A Guide to Veneering Wood: Part 1

This is the first in a three-part story, each showing a different way of applying veneer to a substrate. When veneering wood, it is important to remember a couple of things. First, and foremost, veneer always needs to be counterbalanced, meaning, ALWAYS apply veneer to both sides of the substrate. When glue is applied between two surfaces, it shrinks, or contracts when it dries. This contraction pulls the surface in tension and cups it. To balance this out, the exact procedure should be done to both sides, balancing out the tension created by the glue drying. Taken from experience, I cannot emphasize this enough!

Second, it is important to get an even bond between the veneer and substrate. Take your time applying adhesive, making sure each surface is evenly covered. While each coat doesn’t need to be thick, it should be nice and even. Lastly, while we all have busy shops, it is a good idea to control dust when veneering. Wayward dust has a way of finding its way into the glue. Not only does this affect the quality of the bond, but if the dust is large enough a bump can telegraph through to the surface, making sanding and finishing a nightmare. This is particularly true with table-tops, when viewed under raking light. Again, trust me on this one!

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Veneering Woodworking Projects with Contact CementThe quickest way to veneer a surface with wood, plastic laminate or phenolic or paper backed veneer is to use contact cement. This is a great solution if you rarely intend to veneer, as it requires little set-up, few tools and is relatively low-tech. It doesn’t require clamping, but rather, pressure in the form of a J-Roller or shop-made burnishing tool. It is also ideal for large, full-sheet sized veneering jobs, where even clamping pressure across a large surface is difficult to achieve. The downsides are it is expensive, is a bit messy if you aren’t careful, and requires learning the nuances of a new adhesive. It is also rather unforgiving if you misplace the veneer, as the contact cement bonds the two surfaces immediately and can rip the veneer if you try to adjust it once the surfaces come in contact with each other. Oh, and one last thing: it has a strong odor. You need to work in a well-ventilated area and away from any ignition sources.Make a burnishing tool out of waste plywood or MDF. You will use this to apply pressure to the surface of the veneer to work out air bubbles and force the bond of the veneer. It is simple a 10″ board about 4″ wide, with two “handles” glued and screwed. Round over the bottom leading edge so it doesn’t tear the veneer.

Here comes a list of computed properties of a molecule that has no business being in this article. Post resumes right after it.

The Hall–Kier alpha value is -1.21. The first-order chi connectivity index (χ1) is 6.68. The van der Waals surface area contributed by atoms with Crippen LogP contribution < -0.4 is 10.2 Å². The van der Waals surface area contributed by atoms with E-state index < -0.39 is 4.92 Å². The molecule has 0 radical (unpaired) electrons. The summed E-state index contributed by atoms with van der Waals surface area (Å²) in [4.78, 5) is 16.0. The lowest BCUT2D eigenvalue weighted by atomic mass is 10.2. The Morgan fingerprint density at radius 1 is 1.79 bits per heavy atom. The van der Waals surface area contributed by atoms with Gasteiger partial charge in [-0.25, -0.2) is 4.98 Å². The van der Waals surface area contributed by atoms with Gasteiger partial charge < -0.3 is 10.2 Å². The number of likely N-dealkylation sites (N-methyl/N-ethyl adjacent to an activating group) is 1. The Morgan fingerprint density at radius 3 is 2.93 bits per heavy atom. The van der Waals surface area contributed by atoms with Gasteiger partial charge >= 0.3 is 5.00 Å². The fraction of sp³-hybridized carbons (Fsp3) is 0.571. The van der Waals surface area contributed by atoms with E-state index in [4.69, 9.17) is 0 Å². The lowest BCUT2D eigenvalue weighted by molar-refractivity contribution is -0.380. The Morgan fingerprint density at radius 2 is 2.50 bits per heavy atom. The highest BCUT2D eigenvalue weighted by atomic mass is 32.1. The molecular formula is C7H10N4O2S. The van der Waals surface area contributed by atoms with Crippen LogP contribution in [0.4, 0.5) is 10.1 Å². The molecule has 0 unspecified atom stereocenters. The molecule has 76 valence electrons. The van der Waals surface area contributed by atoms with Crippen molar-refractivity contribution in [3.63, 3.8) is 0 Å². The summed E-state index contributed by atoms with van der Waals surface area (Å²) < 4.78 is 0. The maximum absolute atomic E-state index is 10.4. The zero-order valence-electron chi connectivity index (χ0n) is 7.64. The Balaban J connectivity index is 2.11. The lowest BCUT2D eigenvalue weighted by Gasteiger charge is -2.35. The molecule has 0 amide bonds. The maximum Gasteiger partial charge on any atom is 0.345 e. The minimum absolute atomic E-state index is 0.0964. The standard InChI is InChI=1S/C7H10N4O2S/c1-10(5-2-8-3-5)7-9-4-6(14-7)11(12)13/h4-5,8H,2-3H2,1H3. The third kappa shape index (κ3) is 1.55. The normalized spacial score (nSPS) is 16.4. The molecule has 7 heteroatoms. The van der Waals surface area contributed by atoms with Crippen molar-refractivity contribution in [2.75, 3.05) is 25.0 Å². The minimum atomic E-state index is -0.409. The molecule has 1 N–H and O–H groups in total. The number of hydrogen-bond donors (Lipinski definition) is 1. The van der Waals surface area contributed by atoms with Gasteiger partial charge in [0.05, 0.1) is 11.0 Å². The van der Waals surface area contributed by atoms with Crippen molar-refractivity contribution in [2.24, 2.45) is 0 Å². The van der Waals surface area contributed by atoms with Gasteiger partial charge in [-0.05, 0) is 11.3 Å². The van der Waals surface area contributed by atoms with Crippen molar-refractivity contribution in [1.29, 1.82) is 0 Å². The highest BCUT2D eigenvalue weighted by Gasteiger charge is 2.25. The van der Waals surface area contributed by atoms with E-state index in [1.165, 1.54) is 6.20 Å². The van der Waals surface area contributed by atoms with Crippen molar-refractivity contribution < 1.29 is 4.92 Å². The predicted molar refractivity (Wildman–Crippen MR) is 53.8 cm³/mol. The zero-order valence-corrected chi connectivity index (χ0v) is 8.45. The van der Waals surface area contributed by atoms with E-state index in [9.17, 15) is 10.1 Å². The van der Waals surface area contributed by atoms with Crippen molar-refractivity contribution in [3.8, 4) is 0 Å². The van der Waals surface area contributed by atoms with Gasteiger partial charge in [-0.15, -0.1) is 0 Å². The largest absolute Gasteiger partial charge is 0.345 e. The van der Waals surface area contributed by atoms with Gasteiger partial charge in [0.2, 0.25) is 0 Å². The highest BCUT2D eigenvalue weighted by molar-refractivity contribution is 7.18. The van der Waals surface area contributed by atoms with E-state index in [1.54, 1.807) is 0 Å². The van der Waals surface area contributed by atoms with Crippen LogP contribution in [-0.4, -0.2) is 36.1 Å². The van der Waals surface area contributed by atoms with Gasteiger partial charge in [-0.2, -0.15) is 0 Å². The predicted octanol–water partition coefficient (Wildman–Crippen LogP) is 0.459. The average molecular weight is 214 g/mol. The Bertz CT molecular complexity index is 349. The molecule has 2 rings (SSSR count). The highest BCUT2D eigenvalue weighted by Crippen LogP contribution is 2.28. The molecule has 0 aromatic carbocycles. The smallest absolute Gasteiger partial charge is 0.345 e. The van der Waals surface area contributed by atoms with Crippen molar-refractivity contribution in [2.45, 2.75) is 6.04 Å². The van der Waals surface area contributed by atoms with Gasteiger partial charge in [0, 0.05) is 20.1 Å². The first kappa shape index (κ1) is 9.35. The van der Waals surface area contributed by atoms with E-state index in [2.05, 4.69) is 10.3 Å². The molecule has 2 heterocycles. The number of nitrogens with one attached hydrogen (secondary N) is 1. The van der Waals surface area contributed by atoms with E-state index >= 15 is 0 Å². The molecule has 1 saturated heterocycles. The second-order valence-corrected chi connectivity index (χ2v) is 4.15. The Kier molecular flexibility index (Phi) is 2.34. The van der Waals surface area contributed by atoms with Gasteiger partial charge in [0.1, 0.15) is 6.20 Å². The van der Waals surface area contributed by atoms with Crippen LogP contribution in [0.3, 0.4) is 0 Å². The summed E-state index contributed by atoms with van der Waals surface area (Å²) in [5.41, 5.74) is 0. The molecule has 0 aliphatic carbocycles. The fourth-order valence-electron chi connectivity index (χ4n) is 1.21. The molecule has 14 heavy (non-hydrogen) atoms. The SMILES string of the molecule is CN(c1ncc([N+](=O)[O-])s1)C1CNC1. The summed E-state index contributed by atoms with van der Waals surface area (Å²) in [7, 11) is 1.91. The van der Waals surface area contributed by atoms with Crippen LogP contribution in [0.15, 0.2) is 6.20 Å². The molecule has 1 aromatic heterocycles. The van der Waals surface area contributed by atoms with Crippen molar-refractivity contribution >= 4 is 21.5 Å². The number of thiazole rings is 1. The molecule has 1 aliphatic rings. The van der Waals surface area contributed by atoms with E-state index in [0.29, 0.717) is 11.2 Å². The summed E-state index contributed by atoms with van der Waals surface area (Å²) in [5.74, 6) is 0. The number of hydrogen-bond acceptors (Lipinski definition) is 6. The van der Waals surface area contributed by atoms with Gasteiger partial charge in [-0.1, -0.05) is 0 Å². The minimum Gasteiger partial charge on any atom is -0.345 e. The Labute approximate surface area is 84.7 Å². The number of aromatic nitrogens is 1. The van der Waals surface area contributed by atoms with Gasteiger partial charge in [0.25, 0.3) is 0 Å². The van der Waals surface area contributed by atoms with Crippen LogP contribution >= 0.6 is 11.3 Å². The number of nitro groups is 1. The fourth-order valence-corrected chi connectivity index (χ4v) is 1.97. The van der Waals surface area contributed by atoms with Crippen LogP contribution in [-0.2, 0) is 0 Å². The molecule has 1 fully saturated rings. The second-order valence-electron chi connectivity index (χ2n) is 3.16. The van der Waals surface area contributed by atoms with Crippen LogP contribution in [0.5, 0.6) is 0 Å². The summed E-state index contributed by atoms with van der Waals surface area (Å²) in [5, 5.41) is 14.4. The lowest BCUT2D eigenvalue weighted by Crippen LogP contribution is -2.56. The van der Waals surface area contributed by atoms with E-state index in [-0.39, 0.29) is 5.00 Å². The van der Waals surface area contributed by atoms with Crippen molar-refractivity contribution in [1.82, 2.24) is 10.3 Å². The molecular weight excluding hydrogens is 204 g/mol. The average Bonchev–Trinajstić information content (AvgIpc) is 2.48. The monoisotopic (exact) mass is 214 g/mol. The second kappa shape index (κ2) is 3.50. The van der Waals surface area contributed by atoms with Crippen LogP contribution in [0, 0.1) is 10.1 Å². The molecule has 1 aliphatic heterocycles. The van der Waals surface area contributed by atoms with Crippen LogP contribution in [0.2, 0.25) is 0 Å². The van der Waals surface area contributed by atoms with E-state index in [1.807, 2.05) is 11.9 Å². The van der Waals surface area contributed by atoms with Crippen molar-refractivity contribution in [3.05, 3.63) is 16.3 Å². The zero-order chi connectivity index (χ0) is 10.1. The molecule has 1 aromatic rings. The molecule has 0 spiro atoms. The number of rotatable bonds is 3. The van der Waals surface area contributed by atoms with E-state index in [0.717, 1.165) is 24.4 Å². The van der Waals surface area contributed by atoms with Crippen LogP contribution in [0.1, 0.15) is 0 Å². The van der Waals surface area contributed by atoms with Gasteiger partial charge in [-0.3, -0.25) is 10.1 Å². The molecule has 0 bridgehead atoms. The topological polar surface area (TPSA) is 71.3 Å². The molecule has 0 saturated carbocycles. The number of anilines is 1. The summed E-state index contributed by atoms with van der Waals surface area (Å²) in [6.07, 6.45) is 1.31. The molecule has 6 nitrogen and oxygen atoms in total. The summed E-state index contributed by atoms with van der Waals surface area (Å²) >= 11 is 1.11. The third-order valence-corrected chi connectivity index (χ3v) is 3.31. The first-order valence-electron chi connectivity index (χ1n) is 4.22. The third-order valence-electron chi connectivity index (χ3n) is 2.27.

Veneering Woodworking Projects with Contact CementStir the contact cement. Put on latex gloves to protect your hands. Cover your bench with cardboard or rosin paper to protect it from contact cement residue, which is sticky and difficult to remove.

Veneering Woodworking Projects with Contact CementLay the two surfaces to be bonded on a table next to each other. Pour the contact cement onto the two surfaces, taking care to not drip on the table. Set the contact cement somewhere safe so you don’t knock it over, (again, from experience!).

Veneering Woodworking Projects with Contact CementRoll a layer of contact cement onto each surface using a small trim roller. Wait for it to become tacky, about 20 minutes. The goal is to have each surface tacky and glossy but not wet. Each substrate and veneer differs in porosity, so every material needs to be treated differently. For this project, I am bonding phenolic-backed maple to MDF. The phenolic is not very porous, but the MDF can be very porous. I anticipate applying one more coat to the MDF than the phenolic veneer.

 

Veneering Woodworking Projects with Contact CementCheck for glossy and tacky. I tap the glossy surface after 20 minutes and see if it grabs my finger just a little bit. If it does, I am ready to bond the surfaces.